Construction companies can learn from Olympics H&S successes, says IOSH
IOSH has highlighted five communication techniques that helped prevent worker deaths during the Olympic build, which could be used to benefit other construction projects.
IOSH and the HSE jointly commissioned Loughborough University to investigate how safety techniques were communicated, along with their impact, during the London 2012 build project.
Positive worker attitudes towards health and safety were encouraged by the ODA during the project, which helped contribute towards zero fatalities during the construction phase of the Games.
Researchers collected information via interviews with managers and supervisors, focus groups with workers, and document analysis of campaigns. From the findings IOSH identified five key areas, which could be transferred to construction projects of all sizes. These included:
- Lead from the top – The ODA set standards and also visibly engaged with the workforce to direct, motivate and change behaviour by focusing on its long-term goals;
- Develop competent supervisors – The positive impact on health and safety of technically knowledgeable supervisors was understood, as well as softer communication skills to influence understanding and behaviour;
- Foster an open, positive safety culture – Safety was a dominating factor of the culture. If workers are engaged and feel managers care for their well-being, they’re more likely to get involved with the health and safety process;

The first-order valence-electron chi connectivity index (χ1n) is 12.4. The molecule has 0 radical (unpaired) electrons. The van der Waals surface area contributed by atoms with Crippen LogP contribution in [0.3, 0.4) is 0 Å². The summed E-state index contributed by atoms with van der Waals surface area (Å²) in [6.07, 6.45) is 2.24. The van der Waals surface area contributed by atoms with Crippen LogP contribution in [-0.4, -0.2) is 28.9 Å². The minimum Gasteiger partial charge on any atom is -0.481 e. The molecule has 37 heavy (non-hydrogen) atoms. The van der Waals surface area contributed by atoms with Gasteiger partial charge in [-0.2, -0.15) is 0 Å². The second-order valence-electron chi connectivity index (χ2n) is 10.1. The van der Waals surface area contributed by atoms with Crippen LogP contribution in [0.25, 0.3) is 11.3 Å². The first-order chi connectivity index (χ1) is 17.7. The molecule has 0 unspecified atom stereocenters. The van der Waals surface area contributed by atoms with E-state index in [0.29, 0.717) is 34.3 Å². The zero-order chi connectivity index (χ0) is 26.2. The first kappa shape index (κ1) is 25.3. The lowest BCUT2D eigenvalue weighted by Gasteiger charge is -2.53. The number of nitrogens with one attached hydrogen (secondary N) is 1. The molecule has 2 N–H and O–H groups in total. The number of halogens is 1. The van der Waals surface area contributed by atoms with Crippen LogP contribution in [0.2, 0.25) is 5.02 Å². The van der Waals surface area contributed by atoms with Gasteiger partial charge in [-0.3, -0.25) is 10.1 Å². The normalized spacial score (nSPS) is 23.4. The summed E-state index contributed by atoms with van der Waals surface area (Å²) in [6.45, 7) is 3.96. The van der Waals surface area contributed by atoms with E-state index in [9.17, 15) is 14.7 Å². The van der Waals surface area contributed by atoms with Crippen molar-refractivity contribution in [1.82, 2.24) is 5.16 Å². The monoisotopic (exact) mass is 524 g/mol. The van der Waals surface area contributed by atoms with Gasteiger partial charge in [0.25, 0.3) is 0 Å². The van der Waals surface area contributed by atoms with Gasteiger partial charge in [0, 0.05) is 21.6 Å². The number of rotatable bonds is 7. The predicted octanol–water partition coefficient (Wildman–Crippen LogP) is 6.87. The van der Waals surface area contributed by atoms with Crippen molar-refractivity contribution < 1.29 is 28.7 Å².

- Reward good behaviour – Incentives and rewards helped promote and encourage safe behaviour. In many cases positive feedback was the real reward, as it boosted morale; and
- Review and learn – Any problems were constantly reviewed and communicated across the organisation. Crucially, they were also learnt from to improve health and safety.
IOSH executive director of policy Luise Vassie said: “The ODA’s exemplary health and safety record speaks for itself. The techniques used were often low cost and had cross-company impact, showing that a good health and safety record isn’t out of any company’s grasp.
“IOSH would strongly encourage managers of small, medium and multi-contractor projects to take a good look at how these results were achieved and implement some of those principles into their own health and safety strategies.”
HSE director of operational strategy and London 2012 Games Stephen Williams added: “This is one of several research projects funded by HSE to create a learning legacy from the Olympic construction project. Evidence that change in workers’ safety behaviour has been sustained since they left the Olympic Park is a very encouraging sign that transfer of the good practice to other construction projects is already happening.
“HSE is taking the lessons learned out to construction companies of all sizes and challenging them to prioritise health and safety and aim for a standard of excellence.”